Assassin's Creed Chronicles preview

Assassin s Creed Chronicles

Assassin's Creed Chronicles consolidates the series' epic tale of parkouring and stabbing into two-and-a-half dimensions, while broadening its perspective to even more historical eras and exotic locals. Rather than focusing on just one time period, Chronicles will release in separately sold episodes, with a new character and time period for each. The first of these stars a female assassin in Ming Dynasty China, the next is set in 19th century Russia, and the third in colonial India.

Based on the handful of levels I've played at a recent preview event, the results so far are okay. Not as good as the best Assassin's Creeds or the 2D games that inspired Chronicles, but okay!

It's a 2D stealth platformer clearly inspired by, and not as good as, Mark of the Ninja. That's fine: Mark of the Ninja is hard to top and I could suffer a few imitators. Mostly, it's nice to see an Assassin's Creed game focus on stealth, which has been pushed to the margins as each sequel became bloated with more features. Chronicles is the first Assassin's Creed in a long time that had me hiding and assassinating in a manner that justifies the series' signature cloak and dagger.

Historical friction

Enemy lines of sight and hearing radii, as in Mark of the Ninja, are represented plainly on screen as cones and circles. Trial and error are sort of baked into stealth games, so this information let me make good decisions and minimize uncertainty.

The shapes are rendered in Assassin's Creed's familiar motif of clean software interface layered on top of the historical era. In the past, this has created an interesting contrast. In Chronicles, it seems pasted on, and not as functional as the visualizations in Mark of the Ninja. Ledges don't always break line of sight as you'd expect and sometimes they surprised me by penetrating objects.

However, they worked fine most of the time, which allowed me to sneak around the edges of the guards' awareness. I hopped across rooftops, slipped into shadowy doorways, and waited for guards to pass by so I could reach out, shank them, and pull them into the darkness.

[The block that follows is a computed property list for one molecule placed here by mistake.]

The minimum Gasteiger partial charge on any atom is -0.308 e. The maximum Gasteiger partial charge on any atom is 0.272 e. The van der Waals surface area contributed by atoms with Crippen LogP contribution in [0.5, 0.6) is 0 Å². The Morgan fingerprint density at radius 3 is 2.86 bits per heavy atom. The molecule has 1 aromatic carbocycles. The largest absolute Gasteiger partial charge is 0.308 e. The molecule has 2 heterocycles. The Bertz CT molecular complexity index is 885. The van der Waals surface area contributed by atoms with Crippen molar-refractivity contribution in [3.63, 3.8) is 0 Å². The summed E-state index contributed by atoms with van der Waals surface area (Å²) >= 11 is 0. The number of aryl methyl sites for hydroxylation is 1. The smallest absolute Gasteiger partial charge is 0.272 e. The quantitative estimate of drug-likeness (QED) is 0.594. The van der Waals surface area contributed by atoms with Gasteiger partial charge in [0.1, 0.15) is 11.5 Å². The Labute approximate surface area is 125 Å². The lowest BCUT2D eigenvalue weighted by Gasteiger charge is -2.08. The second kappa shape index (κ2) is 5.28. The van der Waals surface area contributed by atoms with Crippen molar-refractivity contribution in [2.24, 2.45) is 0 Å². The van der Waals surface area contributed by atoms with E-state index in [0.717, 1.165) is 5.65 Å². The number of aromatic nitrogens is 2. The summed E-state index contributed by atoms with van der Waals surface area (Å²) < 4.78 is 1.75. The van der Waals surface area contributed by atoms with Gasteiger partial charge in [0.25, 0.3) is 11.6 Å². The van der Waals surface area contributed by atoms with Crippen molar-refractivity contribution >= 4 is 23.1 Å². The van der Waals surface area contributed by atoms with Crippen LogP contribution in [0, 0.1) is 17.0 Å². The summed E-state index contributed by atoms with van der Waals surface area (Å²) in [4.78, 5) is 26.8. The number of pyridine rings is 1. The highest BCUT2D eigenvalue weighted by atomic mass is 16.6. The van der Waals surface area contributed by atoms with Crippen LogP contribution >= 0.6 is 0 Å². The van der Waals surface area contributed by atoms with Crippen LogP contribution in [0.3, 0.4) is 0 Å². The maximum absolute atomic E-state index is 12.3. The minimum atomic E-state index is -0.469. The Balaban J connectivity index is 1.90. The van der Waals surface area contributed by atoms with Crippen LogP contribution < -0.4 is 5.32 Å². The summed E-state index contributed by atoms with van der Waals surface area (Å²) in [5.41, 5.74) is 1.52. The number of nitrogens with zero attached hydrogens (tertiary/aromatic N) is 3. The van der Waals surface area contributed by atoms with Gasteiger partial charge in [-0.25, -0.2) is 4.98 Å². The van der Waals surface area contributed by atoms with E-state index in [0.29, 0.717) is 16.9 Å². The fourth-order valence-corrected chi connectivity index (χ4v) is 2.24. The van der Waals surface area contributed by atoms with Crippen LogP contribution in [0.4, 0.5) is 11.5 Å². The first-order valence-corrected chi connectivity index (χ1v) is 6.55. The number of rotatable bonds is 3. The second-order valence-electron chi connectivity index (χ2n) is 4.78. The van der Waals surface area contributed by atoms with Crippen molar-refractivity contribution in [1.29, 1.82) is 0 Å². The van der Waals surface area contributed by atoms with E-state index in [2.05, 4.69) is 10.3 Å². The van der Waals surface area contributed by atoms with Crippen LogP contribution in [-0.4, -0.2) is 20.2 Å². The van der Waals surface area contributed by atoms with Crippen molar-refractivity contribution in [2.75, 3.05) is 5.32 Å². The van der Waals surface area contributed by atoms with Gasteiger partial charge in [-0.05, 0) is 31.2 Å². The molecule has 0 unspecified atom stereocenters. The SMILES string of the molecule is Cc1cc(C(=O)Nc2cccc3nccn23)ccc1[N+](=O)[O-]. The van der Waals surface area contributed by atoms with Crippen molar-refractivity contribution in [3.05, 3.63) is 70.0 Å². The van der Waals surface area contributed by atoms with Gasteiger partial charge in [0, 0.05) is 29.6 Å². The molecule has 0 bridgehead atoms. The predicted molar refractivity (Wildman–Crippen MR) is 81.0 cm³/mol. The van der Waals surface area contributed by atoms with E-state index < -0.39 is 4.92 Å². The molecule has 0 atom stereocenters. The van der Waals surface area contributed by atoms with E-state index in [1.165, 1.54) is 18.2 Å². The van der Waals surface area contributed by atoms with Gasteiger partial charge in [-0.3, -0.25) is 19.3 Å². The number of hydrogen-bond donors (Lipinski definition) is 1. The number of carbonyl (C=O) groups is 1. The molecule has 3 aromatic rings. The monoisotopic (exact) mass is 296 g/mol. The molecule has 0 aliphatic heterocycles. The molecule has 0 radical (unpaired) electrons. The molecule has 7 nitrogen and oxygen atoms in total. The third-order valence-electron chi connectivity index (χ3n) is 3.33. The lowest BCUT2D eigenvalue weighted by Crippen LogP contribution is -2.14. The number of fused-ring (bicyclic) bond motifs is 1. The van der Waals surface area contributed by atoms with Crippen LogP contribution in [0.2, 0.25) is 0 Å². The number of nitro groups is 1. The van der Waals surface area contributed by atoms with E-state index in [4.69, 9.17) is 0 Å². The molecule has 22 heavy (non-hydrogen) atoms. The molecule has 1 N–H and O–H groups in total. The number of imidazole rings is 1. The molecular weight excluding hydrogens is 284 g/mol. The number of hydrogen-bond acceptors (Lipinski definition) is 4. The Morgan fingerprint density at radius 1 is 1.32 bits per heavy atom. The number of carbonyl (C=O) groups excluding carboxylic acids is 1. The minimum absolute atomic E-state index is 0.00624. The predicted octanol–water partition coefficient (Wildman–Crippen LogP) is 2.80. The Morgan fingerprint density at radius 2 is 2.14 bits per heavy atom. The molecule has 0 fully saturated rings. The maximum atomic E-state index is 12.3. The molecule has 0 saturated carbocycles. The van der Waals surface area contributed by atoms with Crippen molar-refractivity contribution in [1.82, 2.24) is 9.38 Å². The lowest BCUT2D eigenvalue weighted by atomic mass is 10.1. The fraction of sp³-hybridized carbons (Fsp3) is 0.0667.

Assassin s Creed Chronicles

As I progressed, I collected a few more tools that allowed me to handle more complex rooms with more guards. Firecrackers stun and distract, whistles lure, and throwing knifes are best at cutting ropes that will drop heavy things on guards' heads.

I also learned a few new moves along the way, like the badass ability to slide, stab, and instantly kill an enemy mid-run. This was especially useful during an extended platforming sequence in which I escaped a burning port in China, jumping from ship to dock with the flames fast behind me. It was the flashiest section I played, and its mix of platforming and killing was where Chronicles found its grooviest groove. Neither one is remarkable on its own, but they came together nicely.

As long as I was doing well, Chronicles was moving along at a nice pace. Each room or section was like a little puzzle I could solve with different combinations of platforming, timing, and gadgets, and since I was rated bronze, silver, or gold for every encounter (the stealthier the better), I always tried to sneak in and out like a ninja assassin. When things took an unexpected turn, I could mostly improvise a way out, which was hectic and fun.

When I really messed up, or in situations that left little room for error, Chronicles became stubbornly locked into repetitive cycles. There was one hallway where I had to sneak between two guards with very precise timing. Most rooms had a bush I could hide in or several routes where I could lose the guards, but in this room there was no way to retreat if I was caught.

I could theoretically fight my way through the guards that ganged up on me, but I didn't want to because it was pretty damn hard and not that rewarding. Blocking and parrying is the solution to every problem, but extra long beats between inputs made for awkward timing. I assume that they're meant to give me time to decide if I want to return the blow or leap over the enemy and get some space, but the beat is just a beat too long, which creates confusion and unnatural hitches in the flow of combat.

Half steps

Chronicles forgoes the series' realistic look for an art style that's mostly desperate to differentiate itself from previous Assassin's Creeds, but it's not as creative as Ubisoft seems to think it is. It falls somewhere between the thick comic book outlines and light water colors, but nothing pops.

Assassin s Creed Chronicles

An Assassin's Creed in China, for example, could be the visual kick in the butt I think the series needs, but in practice felt more like checking boxes than taking advantage of the opportunities. There are pagodas and the stumpy mountains in the background that vaguely signify "Asia" but it doesn't feel like a real place, let alone one that's embraced like Brotherhood's Rome, or even Mark of the Ninja's version of same thing.

Each of the episodes also has their own little visual flares, which is a neat idea that isn't coming together yet. It's weird that when you go to the Indian setting it suddenly starts to add floral trail effects to sword swings, for example. It's out of character for the series as a whole and doesn't feel well integrated into Chronicles regardless of the wider context.

Everything about Chronicles felt stuck between wanting to respect the main series and wanting to do something completely different. I'm not sure if going boldly in one direction or the other would make it better, but every choice it made felt hesitant. It was kind of fun solving small assassination puzzles, but mostly it reminded me that Mark of the Ninja was a great game.

We recommend